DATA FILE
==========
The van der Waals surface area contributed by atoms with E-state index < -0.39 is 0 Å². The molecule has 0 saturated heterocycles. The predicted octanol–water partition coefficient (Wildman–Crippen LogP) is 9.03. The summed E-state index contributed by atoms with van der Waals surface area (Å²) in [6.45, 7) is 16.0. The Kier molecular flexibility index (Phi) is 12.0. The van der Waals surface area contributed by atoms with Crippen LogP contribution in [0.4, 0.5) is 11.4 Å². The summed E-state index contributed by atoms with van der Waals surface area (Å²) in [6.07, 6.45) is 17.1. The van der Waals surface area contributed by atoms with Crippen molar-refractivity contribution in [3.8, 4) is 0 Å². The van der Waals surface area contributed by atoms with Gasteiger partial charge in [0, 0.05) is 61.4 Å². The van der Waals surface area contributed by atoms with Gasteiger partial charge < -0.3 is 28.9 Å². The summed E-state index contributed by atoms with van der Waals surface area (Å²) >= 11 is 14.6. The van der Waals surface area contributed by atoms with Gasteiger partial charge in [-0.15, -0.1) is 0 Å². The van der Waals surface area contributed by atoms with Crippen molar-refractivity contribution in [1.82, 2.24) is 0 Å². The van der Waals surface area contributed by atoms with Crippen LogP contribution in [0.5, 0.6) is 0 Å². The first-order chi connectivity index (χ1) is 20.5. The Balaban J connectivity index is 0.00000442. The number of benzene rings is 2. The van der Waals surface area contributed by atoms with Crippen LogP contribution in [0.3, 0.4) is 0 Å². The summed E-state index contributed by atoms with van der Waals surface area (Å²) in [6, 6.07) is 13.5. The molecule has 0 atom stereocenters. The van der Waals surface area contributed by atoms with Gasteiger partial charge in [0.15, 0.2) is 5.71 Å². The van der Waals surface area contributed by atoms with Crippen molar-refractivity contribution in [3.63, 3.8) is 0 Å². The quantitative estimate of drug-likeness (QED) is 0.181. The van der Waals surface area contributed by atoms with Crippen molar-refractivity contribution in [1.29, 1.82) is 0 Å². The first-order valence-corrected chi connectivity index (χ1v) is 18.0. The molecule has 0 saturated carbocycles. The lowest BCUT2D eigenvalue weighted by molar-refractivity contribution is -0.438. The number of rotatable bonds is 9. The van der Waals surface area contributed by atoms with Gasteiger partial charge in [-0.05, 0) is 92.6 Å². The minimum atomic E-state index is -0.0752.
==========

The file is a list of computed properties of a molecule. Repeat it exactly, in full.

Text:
The van der Waals surface area contributed by atoms with E-state index < -0.39 is 0 Å². The molecule has 0 saturated heterocycles. The predicted octanol–water partition coefficient (Wildman–Crippen LogP) is 9.03. The summed E-state index contributed by atoms with van der Waals surface area (Å²) in [6.45, 7) is 16.0. The Kier molecular flexibility index (Phi) is 12.0. The van der Waals surface area contributed by atoms with Crippen LogP contribution in [0.4, 0.5) is 11.4 Å². The summed E-state index contributed by atoms with van der Waals surface area (Å²) in [6.07, 6.45) is 17.1. The van der Waals surface area contributed by atoms with Crippen molar-refractivity contribution in [3.8, 4) is 0 Å². The van der Waals surface area contributed by atoms with Gasteiger partial charge in [0, 0.05) is 61.4 Å². The van der Waals surface area contributed by atoms with Gasteiger partial charge < -0.3 is 28.9 Å². The summed E-state index contributed by atoms with van der Waals surface area (Å²) >= 11 is 14.6. The van der Waals surface area contributed by atoms with Gasteiger partial charge in [-0.15, -0.1) is 0 Å². The van der Waals surface area contributed by atoms with Crippen molar-refractivity contribution in [1.82, 2.24) is 0 Å². The van der Waals surface area contributed by atoms with Crippen LogP contribution in [0.5, 0.6) is 0 Å². The first-order chi connectivity index (χ1) is 20.5. The Balaban J connectivity index is 0.00000442. The number of benzene rings is 2. The van der Waals surface area contributed by atoms with Crippen LogP contribution in [0.3, 0.4) is 0 Å². The summed E-state index contributed by atoms with van der Waals surface area (Å²) in [6, 6.07) is 13.5. The molecule has 0 atom stereocenters. The van der Waals surface area contributed by atoms with Gasteiger partial charge in [0.15, 0.2) is 5.71 Å². The van der Waals surface area contributed by atoms with Crippen molar-refractivity contribution in [3.63, 3.8) is 0 Å². The quantitative estimate of drug-likeness (QED) is 0.181. The van der Waals surface area contributed by atoms with Crippen molar-refractivity contribution in [1.29, 1.82) is 0 Å². The first-order valence-corrected chi connectivity index (χ1v) is 18.0. The molecule has 0 saturated carbocycles. The lowest BCUT2D eigenvalue weighted by molar-refractivity contribution is -0.438. The number of rotatable bonds is 9. The van der Waals surface area contributed by atoms with Gasteiger partial charge in [-0.05, 0) is 92.6 Å². The minimum atomic E-state index is -0.0752.